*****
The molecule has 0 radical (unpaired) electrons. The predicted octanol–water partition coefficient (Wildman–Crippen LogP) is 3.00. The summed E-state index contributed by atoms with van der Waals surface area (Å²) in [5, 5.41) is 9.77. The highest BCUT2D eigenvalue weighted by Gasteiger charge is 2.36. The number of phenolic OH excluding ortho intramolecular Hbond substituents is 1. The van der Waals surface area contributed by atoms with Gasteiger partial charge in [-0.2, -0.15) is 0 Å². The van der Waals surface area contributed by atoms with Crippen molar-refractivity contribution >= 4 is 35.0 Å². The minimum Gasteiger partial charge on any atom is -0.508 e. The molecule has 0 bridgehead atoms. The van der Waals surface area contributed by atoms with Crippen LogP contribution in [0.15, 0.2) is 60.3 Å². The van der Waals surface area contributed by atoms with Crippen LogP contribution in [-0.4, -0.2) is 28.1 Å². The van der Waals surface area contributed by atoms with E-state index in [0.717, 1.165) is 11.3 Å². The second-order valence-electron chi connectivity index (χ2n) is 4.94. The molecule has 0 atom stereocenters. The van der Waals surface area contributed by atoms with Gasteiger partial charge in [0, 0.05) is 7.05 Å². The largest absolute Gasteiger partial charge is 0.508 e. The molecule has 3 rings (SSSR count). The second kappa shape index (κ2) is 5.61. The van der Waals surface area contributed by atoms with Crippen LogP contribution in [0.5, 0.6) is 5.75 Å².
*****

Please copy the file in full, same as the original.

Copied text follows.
The molecule has 0 radical (unpaired) electrons. The predicted octanol–water partition coefficient (Wildman–Crippen LogP) is 3.00. The summed E-state index contributed by atoms with van der Waals surface area (Å²) in [5, 5.41) is 9.77. The highest BCUT2D eigenvalue weighted by Gasteiger charge is 2.36. The number of phenolic OH excluding ortho intramolecular Hbond substituents is 1. The van der Waals surface area contributed by atoms with Gasteiger partial charge in [-0.2, -0.15) is 0 Å². The van der Waals surface area contributed by atoms with Crippen molar-refractivity contribution >= 4 is 35.0 Å². The minimum Gasteiger partial charge on any atom is -0.508 e. The molecule has 0 bridgehead atoms. The van der Waals surface area contributed by atoms with Crippen LogP contribution in [0.15, 0.2) is 60.3 Å². The van der Waals surface area contributed by atoms with Crippen LogP contribution in [-0.4, -0.2) is 28.1 Å². The van der Waals surface area contributed by atoms with E-state index in [0.717, 1.165) is 11.3 Å². The second-order valence-electron chi connectivity index (χ2n) is 4.94. The molecule has 0 atom stereocenters. The van der Waals surface area contributed by atoms with Gasteiger partial charge in [0, 0.05) is 7.05 Å². The largest absolute Gasteiger partial charge is 0.508 e. The molecule has 3 rings (SSSR count). The second kappa shape index (κ2) is 5.61. The van der Waals surface area contributed by atoms with Crippen LogP contribution in [0.5, 0.6) is 5.75 Å².